Air New Zealand is the first airline in the world to serve the award-winning, plant-based Impossible Burger. It’s now available as part of its Business Premier menu on flights from Los Angeles to Auckland for three short months.
Billed as the sustainable burger that looks and tastes just like a ‘real’ burger, it’s not just for vegans, vegetarians and flexitarians. Dedicated meat-lovers are reportedly enjoying this new greener burger from America too. The magic ingredient from the US start up Impossible Foods is an iron-containing molecule called heme which comes from the roots of soy plants. The soy heme is the same as the heme found in animal meat, the result is a plant-based burger patty that cooks, smells and tastes like beef but contains no animal products whatsoever.
Air New Zealand’s Inflight Customer Experience Manager Niki Chave says the airline has been watching Impossible Foods for some time and has been impressed with the work it’s doing. The food company’s mission is to make the global food system more sustainable by making products that don’t compromise on sustainability, nutrition or taste. Impossible Foods CEO and founder Dr. Patrick O. Brown, and Professor Emeritus in the department of biochemistry at Stanford University explains: “we launched with high-credibility, innovative chefs known for their delicious burgers, so it’s no coincidence our first airline partner has been named Airline of the Year for five straight years”.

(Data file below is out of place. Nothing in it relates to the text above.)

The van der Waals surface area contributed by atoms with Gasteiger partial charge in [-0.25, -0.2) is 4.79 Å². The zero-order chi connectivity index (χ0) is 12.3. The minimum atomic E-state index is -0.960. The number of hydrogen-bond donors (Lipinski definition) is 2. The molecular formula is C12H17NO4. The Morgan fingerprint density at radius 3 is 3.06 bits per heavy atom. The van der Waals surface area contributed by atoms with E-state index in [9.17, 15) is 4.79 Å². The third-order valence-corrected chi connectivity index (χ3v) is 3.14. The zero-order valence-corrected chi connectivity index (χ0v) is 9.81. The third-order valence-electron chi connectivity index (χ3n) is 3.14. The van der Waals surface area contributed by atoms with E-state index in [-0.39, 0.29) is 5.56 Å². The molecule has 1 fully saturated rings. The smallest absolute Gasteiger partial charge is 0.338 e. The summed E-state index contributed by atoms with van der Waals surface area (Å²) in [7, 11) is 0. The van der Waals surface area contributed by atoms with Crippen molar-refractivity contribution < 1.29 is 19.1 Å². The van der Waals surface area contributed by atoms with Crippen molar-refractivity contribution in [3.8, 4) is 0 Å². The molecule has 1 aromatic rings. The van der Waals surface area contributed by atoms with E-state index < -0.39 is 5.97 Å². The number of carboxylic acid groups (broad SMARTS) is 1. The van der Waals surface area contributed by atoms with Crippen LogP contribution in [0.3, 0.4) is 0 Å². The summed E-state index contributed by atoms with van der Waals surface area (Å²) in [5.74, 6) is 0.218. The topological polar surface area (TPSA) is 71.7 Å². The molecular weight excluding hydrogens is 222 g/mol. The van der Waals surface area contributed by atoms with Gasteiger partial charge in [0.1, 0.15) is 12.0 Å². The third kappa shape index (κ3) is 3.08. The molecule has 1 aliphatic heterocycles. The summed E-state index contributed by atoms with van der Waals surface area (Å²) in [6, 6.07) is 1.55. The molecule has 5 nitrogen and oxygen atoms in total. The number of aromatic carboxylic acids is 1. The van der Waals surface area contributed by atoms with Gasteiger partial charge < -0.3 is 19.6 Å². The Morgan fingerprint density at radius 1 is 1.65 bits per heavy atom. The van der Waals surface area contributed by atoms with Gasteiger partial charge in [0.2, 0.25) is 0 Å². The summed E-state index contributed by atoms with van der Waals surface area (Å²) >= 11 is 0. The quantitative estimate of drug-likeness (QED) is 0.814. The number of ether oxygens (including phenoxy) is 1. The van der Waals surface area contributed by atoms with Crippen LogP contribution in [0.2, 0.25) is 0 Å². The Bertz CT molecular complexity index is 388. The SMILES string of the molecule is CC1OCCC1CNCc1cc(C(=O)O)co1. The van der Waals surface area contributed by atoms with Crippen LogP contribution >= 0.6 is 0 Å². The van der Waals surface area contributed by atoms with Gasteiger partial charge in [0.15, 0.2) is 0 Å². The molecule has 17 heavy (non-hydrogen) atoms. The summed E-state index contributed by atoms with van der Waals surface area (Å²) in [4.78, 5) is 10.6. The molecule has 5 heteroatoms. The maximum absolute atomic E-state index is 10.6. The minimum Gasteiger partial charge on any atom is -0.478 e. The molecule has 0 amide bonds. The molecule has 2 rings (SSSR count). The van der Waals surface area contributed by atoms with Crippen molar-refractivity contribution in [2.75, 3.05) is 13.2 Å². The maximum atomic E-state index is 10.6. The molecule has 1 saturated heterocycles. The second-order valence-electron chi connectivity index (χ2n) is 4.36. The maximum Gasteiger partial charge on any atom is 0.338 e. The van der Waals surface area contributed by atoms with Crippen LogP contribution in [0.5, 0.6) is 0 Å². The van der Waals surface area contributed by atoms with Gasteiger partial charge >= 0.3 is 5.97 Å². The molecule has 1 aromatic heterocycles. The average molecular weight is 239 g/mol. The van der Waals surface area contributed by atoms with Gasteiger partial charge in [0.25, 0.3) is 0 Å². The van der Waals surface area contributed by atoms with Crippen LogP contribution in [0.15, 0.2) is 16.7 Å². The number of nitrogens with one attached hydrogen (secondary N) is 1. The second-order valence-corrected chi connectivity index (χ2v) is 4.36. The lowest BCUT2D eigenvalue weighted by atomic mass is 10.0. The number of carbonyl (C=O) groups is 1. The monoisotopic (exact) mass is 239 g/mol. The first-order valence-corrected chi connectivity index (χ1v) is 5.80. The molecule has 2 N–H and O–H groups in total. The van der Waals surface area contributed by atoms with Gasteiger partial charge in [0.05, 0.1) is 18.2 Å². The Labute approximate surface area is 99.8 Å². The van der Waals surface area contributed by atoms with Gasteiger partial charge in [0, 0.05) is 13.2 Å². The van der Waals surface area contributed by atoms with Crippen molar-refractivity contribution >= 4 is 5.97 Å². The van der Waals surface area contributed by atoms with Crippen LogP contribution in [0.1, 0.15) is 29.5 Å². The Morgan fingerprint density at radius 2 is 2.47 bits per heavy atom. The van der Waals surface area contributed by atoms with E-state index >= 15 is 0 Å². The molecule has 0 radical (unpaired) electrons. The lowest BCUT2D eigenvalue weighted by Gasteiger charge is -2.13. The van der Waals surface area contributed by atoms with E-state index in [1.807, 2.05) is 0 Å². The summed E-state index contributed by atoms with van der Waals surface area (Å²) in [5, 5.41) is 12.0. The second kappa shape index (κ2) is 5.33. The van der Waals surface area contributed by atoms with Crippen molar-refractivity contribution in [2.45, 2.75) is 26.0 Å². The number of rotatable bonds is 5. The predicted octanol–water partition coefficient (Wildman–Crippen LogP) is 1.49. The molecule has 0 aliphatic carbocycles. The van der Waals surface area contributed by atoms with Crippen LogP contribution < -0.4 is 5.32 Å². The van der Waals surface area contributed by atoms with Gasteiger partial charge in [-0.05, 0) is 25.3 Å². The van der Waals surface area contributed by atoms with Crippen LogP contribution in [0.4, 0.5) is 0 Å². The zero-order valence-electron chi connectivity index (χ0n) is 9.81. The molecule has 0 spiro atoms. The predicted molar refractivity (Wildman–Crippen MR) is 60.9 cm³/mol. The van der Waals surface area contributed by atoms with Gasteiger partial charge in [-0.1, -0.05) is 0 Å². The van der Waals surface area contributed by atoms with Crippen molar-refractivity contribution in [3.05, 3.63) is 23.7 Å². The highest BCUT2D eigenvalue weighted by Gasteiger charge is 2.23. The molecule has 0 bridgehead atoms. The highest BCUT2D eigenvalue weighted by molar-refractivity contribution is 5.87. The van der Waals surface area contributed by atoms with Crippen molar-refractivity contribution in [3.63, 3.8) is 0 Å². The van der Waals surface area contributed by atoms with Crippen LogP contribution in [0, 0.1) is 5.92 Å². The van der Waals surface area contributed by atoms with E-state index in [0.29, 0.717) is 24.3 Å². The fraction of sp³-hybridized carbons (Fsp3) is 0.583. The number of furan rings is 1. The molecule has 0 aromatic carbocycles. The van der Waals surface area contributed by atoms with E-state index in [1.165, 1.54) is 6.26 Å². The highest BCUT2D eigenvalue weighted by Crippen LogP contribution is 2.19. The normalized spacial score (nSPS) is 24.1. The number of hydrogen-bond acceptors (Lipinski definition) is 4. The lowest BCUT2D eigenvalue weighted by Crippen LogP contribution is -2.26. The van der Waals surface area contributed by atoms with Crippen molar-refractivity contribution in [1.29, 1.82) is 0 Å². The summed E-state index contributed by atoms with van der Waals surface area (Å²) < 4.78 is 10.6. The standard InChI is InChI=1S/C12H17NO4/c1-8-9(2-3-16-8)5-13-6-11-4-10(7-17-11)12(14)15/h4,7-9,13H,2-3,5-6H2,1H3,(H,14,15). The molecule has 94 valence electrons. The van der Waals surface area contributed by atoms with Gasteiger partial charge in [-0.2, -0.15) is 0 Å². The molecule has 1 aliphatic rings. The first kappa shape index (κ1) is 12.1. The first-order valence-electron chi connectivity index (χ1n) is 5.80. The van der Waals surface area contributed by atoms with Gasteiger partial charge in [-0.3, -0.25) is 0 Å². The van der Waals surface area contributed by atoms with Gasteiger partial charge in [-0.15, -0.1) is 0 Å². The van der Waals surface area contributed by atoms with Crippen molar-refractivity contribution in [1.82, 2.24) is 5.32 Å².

Not everyone in New Zealand is happy with this foray into a vegan future, accusing Air New Zealand of turning its back on regional beef farmers who see the Silicon Valley food tech start-up Impossible Foods as a rival. Dr Patrick O. Brown's Impossible Foods says they are trying to deal with one of the world’s most pressing environmental problems: climate change, global population growth and pressure on resources and food security. The Impossible Burger is available in nearly 2500 restaurants throughout the United States - now Air New Zealand is taking the Impossible Burger to even greater heights, quipped Dr Brown.
Lets hope it proves so popular the kids in economy can have one soon too.